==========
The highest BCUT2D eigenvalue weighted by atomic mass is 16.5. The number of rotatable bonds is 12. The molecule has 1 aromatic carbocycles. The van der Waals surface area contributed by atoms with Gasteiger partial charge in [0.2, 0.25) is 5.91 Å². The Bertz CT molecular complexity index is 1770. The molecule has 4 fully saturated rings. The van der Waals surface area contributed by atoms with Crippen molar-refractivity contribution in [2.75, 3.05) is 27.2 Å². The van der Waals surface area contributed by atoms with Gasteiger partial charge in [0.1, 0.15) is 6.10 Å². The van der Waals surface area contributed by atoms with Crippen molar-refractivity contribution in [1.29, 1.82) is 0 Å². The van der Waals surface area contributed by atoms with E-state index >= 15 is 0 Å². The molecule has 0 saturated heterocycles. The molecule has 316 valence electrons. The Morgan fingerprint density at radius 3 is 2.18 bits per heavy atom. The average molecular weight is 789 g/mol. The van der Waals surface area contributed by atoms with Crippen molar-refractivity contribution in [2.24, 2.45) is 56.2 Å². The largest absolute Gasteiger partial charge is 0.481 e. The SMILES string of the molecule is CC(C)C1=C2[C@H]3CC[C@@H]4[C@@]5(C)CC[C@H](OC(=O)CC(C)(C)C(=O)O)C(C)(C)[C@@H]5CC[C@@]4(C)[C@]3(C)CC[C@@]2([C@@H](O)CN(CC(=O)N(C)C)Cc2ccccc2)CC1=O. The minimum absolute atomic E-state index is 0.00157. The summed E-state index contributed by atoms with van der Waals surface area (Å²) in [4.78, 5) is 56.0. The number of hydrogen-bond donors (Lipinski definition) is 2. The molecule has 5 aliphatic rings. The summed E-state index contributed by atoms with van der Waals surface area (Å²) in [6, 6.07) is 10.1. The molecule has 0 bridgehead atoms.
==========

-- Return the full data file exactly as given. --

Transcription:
The highest BCUT2D eigenvalue weighted by atomic mass is 16.5. The number of rotatable bonds is 12. The molecule has 1 aromatic carbocycles. The van der Waals surface area contributed by atoms with Gasteiger partial charge in [0.2, 0.25) is 5.91 Å². The Bertz CT molecular complexity index is 1770. The molecule has 4 fully saturated rings. The van der Waals surface area contributed by atoms with Crippen molar-refractivity contribution in [2.75, 3.05) is 27.2 Å². The van der Waals surface area contributed by atoms with Gasteiger partial charge in [0.1, 0.15) is 6.10 Å². The van der Waals surface area contributed by atoms with Crippen molar-refractivity contribution in [1.29, 1.82) is 0 Å². The van der Waals surface area contributed by atoms with E-state index >= 15 is 0 Å². The molecule has 0 saturated heterocycles. The molecule has 316 valence electrons. The Morgan fingerprint density at radius 3 is 2.18 bits per heavy atom. The average molecular weight is 789 g/mol. The van der Waals surface area contributed by atoms with Crippen molar-refractivity contribution in [2.24, 2.45) is 56.2 Å². The largest absolute Gasteiger partial charge is 0.481 e. The SMILES string of the molecule is CC(C)C1=C2[C@H]3CC[C@@H]4[C@@]5(C)CC[C@H](OC(=O)CC(C)(C)C(=O)O)C(C)(C)[C@@H]5CC[C@@]4(C)[C@]3(C)CC[C@@]2([C@@H](O)CN(CC(=O)N(C)C)Cc2ccccc2)CC1=O. The minimum absolute atomic E-state index is 0.00157. The summed E-state index contributed by atoms with van der Waals surface area (Å²) in [4.78, 5) is 56.0. The number of hydrogen-bond donors (Lipinski definition) is 2. The molecule has 5 aliphatic rings. The summed E-state index contributed by atoms with van der Waals surface area (Å²) in [6, 6.07) is 10.1. The molecule has 0 bridgehead atoms.